David Peavler, Associate Director of the SEC’s Fort Worth Regional Office, added, “MacDonald and Solomon created fake monthly statements to falsely portray GCA as a thriving health insurance company successfully enrolling thousands of premium-paying policyholders each month. In reality, they never had more than 40 policyholders, and half of those were GCA’s own employees.”

In a parallel action, the U.S. Attorney’s Office for the Northern District of Texas has filed criminal charges against MacDonald and Solomon.

According to the SEC’s complaint filed in federal court in Dallas, MacDonald set out in 2008 to start an insurance company that would market medical insurance to large groups. He tried for months to find a single investor to fund the company’s initial capital needs, but was unsuccessful. Meanwhile, MacDonald and Solomon began spending money on the business before raising any capital. They hired employees, heavily marketed the program, and secured a sponsorship agreement with a large national membership group. MacDonald was GCA’s president and chairman, and Solomon was chief administrative officer.

The SEC alleges that when unable to land a major investor, MacDonald fractionalized his efforts and sought individual investors who could contribute smaller amounts. When pitching GCA to investors as well as brokers assisting him in identifying investors, MacDonald significantly misrepresented the history and state of his business. Besides misleading investors to believe there were more than 100,000 premium-paying members, MacDonald misrepresented that GCA had previously sold a portion of its revenue stream from paying members to a Chinese hedge fund. GCA had no relationships with a Chinese hedge fund or any other institutional investors.

According to the SEC’s complaint, MacDonald and Solomon began fabricating enrollment numbers to make it appear that GCA was enrolling new members each month. They created a so-called “Monthly Overage Disbursement Statement” that purported to show the monthly member enrollments and cancellations. The statements were meant to look as if they were generated from a database, but they were actually made in Excel and populated by Solomon. These monthly statements were provided to the brokers by MacDonald and Solomon so they could be used to induce investments from potential investors and serve as the basis for payments to existing investors. At MacDonald’s direction, Solomon was primarily responsible for making the monthly payments to investors based on the false enrollment numbers. In reality, these were Ponzi payments rather than revenues from policyholders.

The SEC alleges that by the time the scheme collapsed, GCA had raised nearly $10 million from investors and returned about $2 million to investors in the form of Ponzi payments. MacDonald and Solomon each took around $1 million of investor funds, and spent the remaining investor funds on various business-related expenses until GCA’s accounts were left with a negative balance. After investor money was gone and GCA could no longer make monthly payments to investors, MacDonald and Solomon spent the next year concocting various reasons to investors about why they could not make payments. Meanwhile, MacDonald was pursuing alternative means of financing the company and redeeming the investors, but no more money ever came.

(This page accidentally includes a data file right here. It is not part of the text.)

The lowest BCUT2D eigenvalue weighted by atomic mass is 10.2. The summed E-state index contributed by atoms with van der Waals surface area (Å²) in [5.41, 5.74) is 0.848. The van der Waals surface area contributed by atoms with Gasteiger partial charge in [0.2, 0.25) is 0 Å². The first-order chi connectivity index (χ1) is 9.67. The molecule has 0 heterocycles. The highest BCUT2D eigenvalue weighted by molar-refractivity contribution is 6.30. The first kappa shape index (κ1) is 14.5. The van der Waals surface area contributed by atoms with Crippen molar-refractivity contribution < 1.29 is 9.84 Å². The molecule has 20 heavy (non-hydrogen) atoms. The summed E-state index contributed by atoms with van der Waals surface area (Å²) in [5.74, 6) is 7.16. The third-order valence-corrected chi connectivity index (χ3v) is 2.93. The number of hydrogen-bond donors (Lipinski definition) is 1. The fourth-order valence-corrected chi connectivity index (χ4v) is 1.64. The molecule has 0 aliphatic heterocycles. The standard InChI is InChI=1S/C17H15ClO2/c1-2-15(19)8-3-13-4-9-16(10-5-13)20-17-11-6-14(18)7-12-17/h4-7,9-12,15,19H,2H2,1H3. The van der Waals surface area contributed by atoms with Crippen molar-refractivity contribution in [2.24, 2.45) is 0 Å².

The SEC’s complaint charges MacDonald and Solomon with securities fraud and conducting an unregistered securities offering while acting as unregistered broker-dealers. The SEC seeks various relief for investors including disgorgement of ill-gotten gains with prejudgment interest, financial penalties, and permanent injunctions.

Mandatory arbitration in the news again

The system of mandatory arbitration of disputes between brokerage firms and customers is again in the news.  This time the North American Securities Administrators Assocation, Inc. has been lobbying the SEC to act on its authority under Dodd-Frank to end or limit the use of pre-dispute mandatory arbitration agreements included in virtually all customer agreements used by Wall Street.

Heath Abshure, Arkansas’ securities commissioner and NASAA president, used an example of an investor whose individual retirement account totals $27,000.  “If he’s got a mandatory arbitration provision with a Charles Schwab class action waiver, that means he’s going to arbitration. That’s the only alternative he has. Find the securities lawyer who is going to take a $27,000 class action fraud case…”  He added that the way things are currently set up, “The [arbitration system] really presents an absolute prohibition and an impossibility for small investors to seek redress for securities fraud.”